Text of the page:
SPIRIT OF STANLY: Despite challenges, YMCA makes renovations, hopeful about future

Published 2:46 pm Wednesday, March 30, 2022

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(Editor’s Note: This is one of several stories featured in the March 27, 2022, issue of The Stanly News & Press, which included a special section called Spirit of Stanly.)

Since the pandemic began locally in March 2020 the Stanly County Family YMCA has had to adjust and make changes, but its core mission of providing a place of community for people to come together remains as tight as ever.

“We continually try to make this community better,” said CEO George Crooker, who has overseen the facility for almost 12 years. “We’re here to help.”

Making improvementsĀ 

A key part of assisting the community is through improving the YMCA facility, which has been around for more than 70 years. Beginning with the renovation of the C.B. Crook Pavilion, much of which took place before the pandemic, the Y has been working on several projects to improve various aspects of its building.

“We’ve been doing some renovations this whole year pretty much,” Crooker said in late 2021. “When you have a building that was originally built in 1950 and added on to in the early 1990s, that’s a lot of years and a lot of people coming through.”

New lighting has been installed in both pools and the gymnasium and new flooring has been installed in four locker rooms and the warm pool. (The cold pool had new flooring installed in 2020.) The adult lockers were also all refurbished.

There have also been new basketball goals installed in the gym. They can be lowered to eight feet, “so when little kids play, they can shoot correctly,” Crooker said.

New basketball goals were recently installed in the gym. Photo courtesy of George Crooker.

The YMCA is also looking to add new cardio and weight equipment.

With its operating budget more limited than in years past, many of the renovation projects were completed thanks to donations from people in the community and through grants.

Crooker has several projects planned for this year, but he could not go into specifics. HeĀ  mentioned the YMCA is revamping its strategic plan, which has not been updated since before the pandemic. Looking into the future, Crooker said he would like the Y to have more of an impact across the county beyond just Albemarle.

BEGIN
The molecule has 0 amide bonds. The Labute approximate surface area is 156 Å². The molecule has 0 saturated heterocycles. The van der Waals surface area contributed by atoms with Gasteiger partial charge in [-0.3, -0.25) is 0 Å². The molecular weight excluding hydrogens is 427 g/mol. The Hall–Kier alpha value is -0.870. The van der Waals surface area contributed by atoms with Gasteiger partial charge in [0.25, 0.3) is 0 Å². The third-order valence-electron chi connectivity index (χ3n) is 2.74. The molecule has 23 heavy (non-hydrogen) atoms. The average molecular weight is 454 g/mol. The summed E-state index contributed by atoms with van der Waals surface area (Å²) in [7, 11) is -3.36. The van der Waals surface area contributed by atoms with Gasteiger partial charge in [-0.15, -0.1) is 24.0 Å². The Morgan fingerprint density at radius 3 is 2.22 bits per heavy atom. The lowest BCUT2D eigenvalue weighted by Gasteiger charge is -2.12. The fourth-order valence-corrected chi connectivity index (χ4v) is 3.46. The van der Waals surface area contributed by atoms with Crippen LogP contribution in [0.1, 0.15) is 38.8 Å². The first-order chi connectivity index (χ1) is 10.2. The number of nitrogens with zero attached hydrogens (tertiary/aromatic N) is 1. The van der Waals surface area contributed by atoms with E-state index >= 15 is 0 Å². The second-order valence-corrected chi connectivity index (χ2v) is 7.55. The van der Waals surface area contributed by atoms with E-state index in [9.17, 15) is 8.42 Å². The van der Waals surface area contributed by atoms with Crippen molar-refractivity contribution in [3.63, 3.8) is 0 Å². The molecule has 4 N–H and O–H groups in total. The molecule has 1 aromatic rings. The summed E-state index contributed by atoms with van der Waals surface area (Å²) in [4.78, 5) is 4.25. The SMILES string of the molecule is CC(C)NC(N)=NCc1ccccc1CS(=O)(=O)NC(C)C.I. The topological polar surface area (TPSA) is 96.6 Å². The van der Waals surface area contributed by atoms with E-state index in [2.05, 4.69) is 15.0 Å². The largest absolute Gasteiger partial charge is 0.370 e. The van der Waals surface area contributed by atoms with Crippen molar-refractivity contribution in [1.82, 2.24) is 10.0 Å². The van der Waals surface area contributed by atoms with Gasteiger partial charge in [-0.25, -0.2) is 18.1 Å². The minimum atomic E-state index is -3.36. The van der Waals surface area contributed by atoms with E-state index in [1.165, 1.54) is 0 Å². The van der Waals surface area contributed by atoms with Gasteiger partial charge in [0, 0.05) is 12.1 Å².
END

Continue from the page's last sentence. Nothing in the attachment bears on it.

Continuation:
“We need a plan of what we’re going to do to continue to be relevant and help people,” he said. “We just want to be the best we can to serve people and have top-notch facilities.”

Impact of the pandemic

The YMCA is still going strong, despite the many obstacles that have surfaced over the past two years with COVID.

“When life throws you a curveball, you learn how to hit them,” Crooker said.

Foot traffic is about 70 percent of what it used to be before 2020, but that is actually better than most other YMCA facilities across the state, Crooker said.

“I think a lot of it is because of the size of our community and the allegiance from our community,” he said.

While he is looking forward to more people coming back, he knows it’s up to each individual’s assessment of how safe they feel.

“The last thing we want anybody to be is uncomfortable one way or another.”

Since the pandemic began, staffing has been reduced by at least a third, but it has not deterred employees from carrying out their duties. There are currently about 140 employees, down from around 180 pre-pandemic.

“The strain on our staff has been tremendous yet they have performed like troopers,” Crooker said, referring to them as “servant leaders.”

To keep people as safe as possible, the facility is sanitized around the clock and deep cleaning takes place several times a week.

Though the YMCA is in a better position now than it was at the end of 2020, he said, Crooker is concerned about the near future, especially with the presence of the new coronavirus variants.

Despite the many challenges, the YMCA continues to serve the public, in whatever way possible. One example is that scholarships are available to make sure everyone can afford the services.

“What we do here is serve, plain and simple,” Crooker said. “We have to take the variables that we can’t control, and try and put it in something that we can, just like everybody else.”

One key silver lining of the past two years is that it has made Crooker more appreciative of the little things, such as spending time with his family and letting his staff and patrons know how much he appreciates them.

“When hard times hit, you find out who your friends are,” he said. “And we’ve found out who are friends are and hopefully we won’t forget that into the future.”

About Chris Miller

Chris Miller has been with the SNAP since January 2019. He is a graduate of NC State and received his Master's in Journalism from the University of Maryland. He previously wrote for the Capital News Service in Annapolis, where many of his stories on immigration and culture were published in national papers via the AP wire.

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